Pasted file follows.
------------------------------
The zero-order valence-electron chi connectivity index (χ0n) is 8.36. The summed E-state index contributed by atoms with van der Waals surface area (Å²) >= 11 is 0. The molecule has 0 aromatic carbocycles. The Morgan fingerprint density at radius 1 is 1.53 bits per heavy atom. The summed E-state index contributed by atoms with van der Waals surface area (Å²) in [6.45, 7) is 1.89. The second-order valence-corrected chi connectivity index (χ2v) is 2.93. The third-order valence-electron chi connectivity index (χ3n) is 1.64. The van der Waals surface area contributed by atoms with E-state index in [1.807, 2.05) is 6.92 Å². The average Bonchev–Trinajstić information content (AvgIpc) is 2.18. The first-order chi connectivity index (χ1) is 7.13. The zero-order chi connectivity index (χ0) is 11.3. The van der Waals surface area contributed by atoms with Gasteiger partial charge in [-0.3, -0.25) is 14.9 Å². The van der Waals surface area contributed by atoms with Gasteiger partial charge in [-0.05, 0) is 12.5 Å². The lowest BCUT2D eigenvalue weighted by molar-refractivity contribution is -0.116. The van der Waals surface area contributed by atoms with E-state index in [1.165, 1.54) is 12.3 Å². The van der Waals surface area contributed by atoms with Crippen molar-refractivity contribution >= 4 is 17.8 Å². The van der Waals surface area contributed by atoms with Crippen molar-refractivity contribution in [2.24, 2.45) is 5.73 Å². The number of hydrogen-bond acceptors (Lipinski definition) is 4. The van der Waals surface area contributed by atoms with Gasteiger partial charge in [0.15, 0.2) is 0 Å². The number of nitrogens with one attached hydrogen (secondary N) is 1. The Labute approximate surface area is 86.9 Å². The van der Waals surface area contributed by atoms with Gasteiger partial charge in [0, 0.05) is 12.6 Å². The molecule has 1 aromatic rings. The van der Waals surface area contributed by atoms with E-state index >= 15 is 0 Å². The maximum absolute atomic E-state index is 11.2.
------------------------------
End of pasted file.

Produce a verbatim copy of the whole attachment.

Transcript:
The zero-order valence-electron chi connectivity index (χ0n) is 8.36. The summed E-state index contributed by atoms with van der Waals surface area (Å²) >= 11 is 0. The molecule has 0 aromatic carbocycles. The Morgan fingerprint density at radius 1 is 1.53 bits per heavy atom. The summed E-state index contributed by atoms with van der Waals surface area (Å²) in [6.45, 7) is 1.89. The second-order valence-corrected chi connectivity index (χ2v) is 2.93. The third-order valence-electron chi connectivity index (χ3n) is 1.64. The van der Waals surface area contributed by atoms with E-state index in [1.807, 2.05) is 6.92 Å². The average Bonchev–Trinajstić information content (AvgIpc) is 2.18. The first-order chi connectivity index (χ1) is 7.13. The zero-order chi connectivity index (χ0) is 11.3. The van der Waals surface area contributed by atoms with Gasteiger partial charge in [-0.3, -0.25) is 14.9 Å². The van der Waals surface area contributed by atoms with Gasteiger partial charge in [-0.05, 0) is 12.5 Å². The lowest BCUT2D eigenvalue weighted by molar-refractivity contribution is -0.116. The van der Waals surface area contributed by atoms with E-state index in [1.165, 1.54) is 12.3 Å². The van der Waals surface area contributed by atoms with Crippen molar-refractivity contribution >= 4 is 17.8 Å². The van der Waals surface area contributed by atoms with Crippen molar-refractivity contribution in [2.24, 2.45) is 5.73 Å². The number of hydrogen-bond acceptors (Lipinski definition) is 4. The van der Waals surface area contributed by atoms with Gasteiger partial charge in [0.15, 0.2) is 0 Å². The number of nitrogens with one attached hydrogen (secondary N) is 1. The Labute approximate surface area is 86.9 Å². The van der Waals surface area contributed by atoms with Gasteiger partial charge in [0, 0.05) is 12.6 Å². The molecule has 1 aromatic rings. The van der Waals surface area contributed by atoms with E-state index >= 15 is 0 Å². The maximum absolute atomic E-state index is 11.2.